When artist Georgia O’Keeffe first visited the Santa Fe area in 1917, it was a revelation. “As soon as I saw it, that was my country,” the painter once said. “I’d never seen anything like it before, but it fitted to me exactly. There’s something that’s in the air. It’s just different. The sky is different, the stars are different, the wind is different.” One hundred years later, many visitors feel the same. In fact, the city has even dubbed itself “the city different.” After an easy six-hour drive from Denver, set your boots down at La Posada, the Rosewood Inn of the Anasazi or the Native American-owned Hotel Santa Fe, and enjoy a weekend away.
Enter a fantasy world.
Leave your preconceptions about art at the door. (And make sure to open that refrigerator.) Trust us—you’ll never have experienced anything like Meow Wolf, the city’s immersive, interactive art experience. (And, in 2020, Denver is getting a Meow Wolf of its own!).
Work the kinks out.
Japanese bathing in the mountains of New Mexico: That’s what Ten Thousand Waves, high above Santa Fe, is all about. Go for a soak, a massage or a spa treatment. Stay the night or just visit for an hour or afternoon. Believe us, there will be 10,000 reasons you won’t want to leave.
Stretch your legs (and your artistic muscles) on a walk up and down Canyon Road. There are more than 100 art galleries and studios—photography, painting, lithographs, sculpture and jewelry—in a half-mile stretch, as well as restaurants and cafés where you can take a load off if the shopping gets to be too much for your legs (or your pocketbook).
Feel the rhythm.
Complex, disciplined and sexy, flamenco dancing is unlike anything you’ve ever seen. And the nonprofit Entreflamenco Company, founded in Madrid in 1998, is the most prolific American flamenco company, producing more than 70 performances a year. (Daring? Take a class.).
Delve into history.
Explore the four museums on Museum Hill (on Spanish Colonial Art, International Folk Art, Indian Arts and Culture and the American Indian) and top it off with lunch at the Museum Hill Café (the patio has killer views). For a change of pace, visit the 13-acre Santa Fe Botanical Garden at Museum Hill, which offers tours and concerts, as well as yoga, tai chi and garden photography classes. (Want more flora? Tour the separate 35-acre Leonora Curtin Wetland Preserve.).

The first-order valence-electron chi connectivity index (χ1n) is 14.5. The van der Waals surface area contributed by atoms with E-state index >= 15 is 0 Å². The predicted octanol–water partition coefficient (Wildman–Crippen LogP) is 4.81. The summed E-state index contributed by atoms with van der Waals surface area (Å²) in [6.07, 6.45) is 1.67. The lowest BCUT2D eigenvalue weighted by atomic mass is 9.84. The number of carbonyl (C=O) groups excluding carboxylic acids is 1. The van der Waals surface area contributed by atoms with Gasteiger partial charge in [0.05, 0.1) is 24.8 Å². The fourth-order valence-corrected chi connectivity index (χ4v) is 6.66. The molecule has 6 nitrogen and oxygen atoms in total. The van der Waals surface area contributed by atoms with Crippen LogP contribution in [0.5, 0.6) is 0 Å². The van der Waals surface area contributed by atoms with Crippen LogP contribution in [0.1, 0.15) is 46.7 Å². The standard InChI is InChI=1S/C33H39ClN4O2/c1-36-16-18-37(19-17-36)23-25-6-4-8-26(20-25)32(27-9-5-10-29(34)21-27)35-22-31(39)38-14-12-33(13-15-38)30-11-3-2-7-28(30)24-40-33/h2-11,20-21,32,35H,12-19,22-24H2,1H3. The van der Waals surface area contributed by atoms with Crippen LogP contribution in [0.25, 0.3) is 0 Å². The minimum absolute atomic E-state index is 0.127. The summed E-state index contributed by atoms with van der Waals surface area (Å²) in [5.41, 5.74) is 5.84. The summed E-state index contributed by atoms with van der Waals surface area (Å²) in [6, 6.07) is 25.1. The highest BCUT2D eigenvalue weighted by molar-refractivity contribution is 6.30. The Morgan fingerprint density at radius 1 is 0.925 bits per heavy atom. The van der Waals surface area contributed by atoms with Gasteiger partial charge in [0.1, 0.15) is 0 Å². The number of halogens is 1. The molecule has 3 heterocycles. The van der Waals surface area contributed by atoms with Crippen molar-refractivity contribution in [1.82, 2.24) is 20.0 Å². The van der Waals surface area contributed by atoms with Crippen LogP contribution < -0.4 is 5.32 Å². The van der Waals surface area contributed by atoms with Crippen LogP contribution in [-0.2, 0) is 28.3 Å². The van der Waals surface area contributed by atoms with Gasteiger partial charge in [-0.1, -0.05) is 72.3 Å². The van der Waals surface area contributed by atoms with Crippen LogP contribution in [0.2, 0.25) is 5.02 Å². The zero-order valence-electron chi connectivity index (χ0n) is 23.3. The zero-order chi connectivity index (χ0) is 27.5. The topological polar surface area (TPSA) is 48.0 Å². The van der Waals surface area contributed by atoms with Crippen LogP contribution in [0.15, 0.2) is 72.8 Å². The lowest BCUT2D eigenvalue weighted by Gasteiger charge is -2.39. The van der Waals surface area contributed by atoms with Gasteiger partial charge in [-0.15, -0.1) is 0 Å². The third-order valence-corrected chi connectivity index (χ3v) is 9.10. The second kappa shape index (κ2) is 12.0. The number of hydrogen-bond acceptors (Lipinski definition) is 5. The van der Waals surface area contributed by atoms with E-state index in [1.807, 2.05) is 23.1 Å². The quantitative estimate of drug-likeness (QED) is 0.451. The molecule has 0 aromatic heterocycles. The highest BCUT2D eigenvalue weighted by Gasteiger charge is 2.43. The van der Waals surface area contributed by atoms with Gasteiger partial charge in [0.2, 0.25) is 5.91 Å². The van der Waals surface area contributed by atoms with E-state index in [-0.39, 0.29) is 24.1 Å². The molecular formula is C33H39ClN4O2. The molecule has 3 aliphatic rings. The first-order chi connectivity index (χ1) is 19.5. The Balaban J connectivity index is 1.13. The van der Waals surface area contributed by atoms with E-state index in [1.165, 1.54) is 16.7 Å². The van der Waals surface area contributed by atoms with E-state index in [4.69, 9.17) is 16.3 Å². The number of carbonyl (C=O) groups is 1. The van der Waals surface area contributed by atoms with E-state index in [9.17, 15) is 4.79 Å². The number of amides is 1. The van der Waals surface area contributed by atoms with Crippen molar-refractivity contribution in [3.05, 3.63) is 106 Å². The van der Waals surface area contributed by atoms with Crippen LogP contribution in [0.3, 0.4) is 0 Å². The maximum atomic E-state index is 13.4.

Walk till you drop.
Take a walking tour of Santa Fe’s historic downtown (including the historic Palace of the Governors) or drive the High Road to Taos with Tom Gallegos tours.
Channel Jimmy Buffett.
Santa Fe lays claim to a Margarita Trail unlike any other. Pick up a $3 “passport” at any of three Tourism Santa Fe visitor centers (or directly from any of 30-plus bars), then see how many pages you can get stamped (enjoying a $1 discount per drink if you show your passport). Remember: Santa Fe is 2,000 feet higher in elevation than Denver, so drink slooooowly.
Get very hot. If you love chiles, tacos, rellenos, tamales and salsas, learn how to cook them back home. The Santa Fe School of Cooking offers hands-on and demonstration classes, as well as culinary tours of restaurants; there’s even a five-day tour in August that will take you to pick produce, bake bread and learn about local ingredients.
The food in Santa Fe is muy amazing, but here are a few of our faves: the unpretentious and always busy Pasquals for breakfast or lunch (for fun, share a table with strangers); Il Piatto, an Italian farmhouse kitchen; the casual Blue Corn Café & Brewery (bluecorn- cafe.com); Tomasita’s for classic Northern New Mexican fare, and the elegant Anasazi restaurant in the Rosewood Inn. And, when your sweet tooth is calling, stop for a chocolate elixir at Kakawa Chocolate House.
Go all artisan on us.
The Santa Fe Farmers’ Market, open Saturday mornings, has everything from herbalists and shepherds to weavers, potters, bakers and other artisans. And produce, too. Ah, yes, the produce.
And get Georgia on your mind.
As in Georgia O’Keeffe, of course. For the uninitiated, make a stop at the Georgia O’Keeffe Museum, right off the plaza and open daily. (Make sure to watch the short but amazing film on her life, including videos of her at work.) If you still can’t get enough, visit her adobe home and studio in Abiquiu, about a 90-minute drive away, or tour the Ghost Ranch where she painted (reservations needed).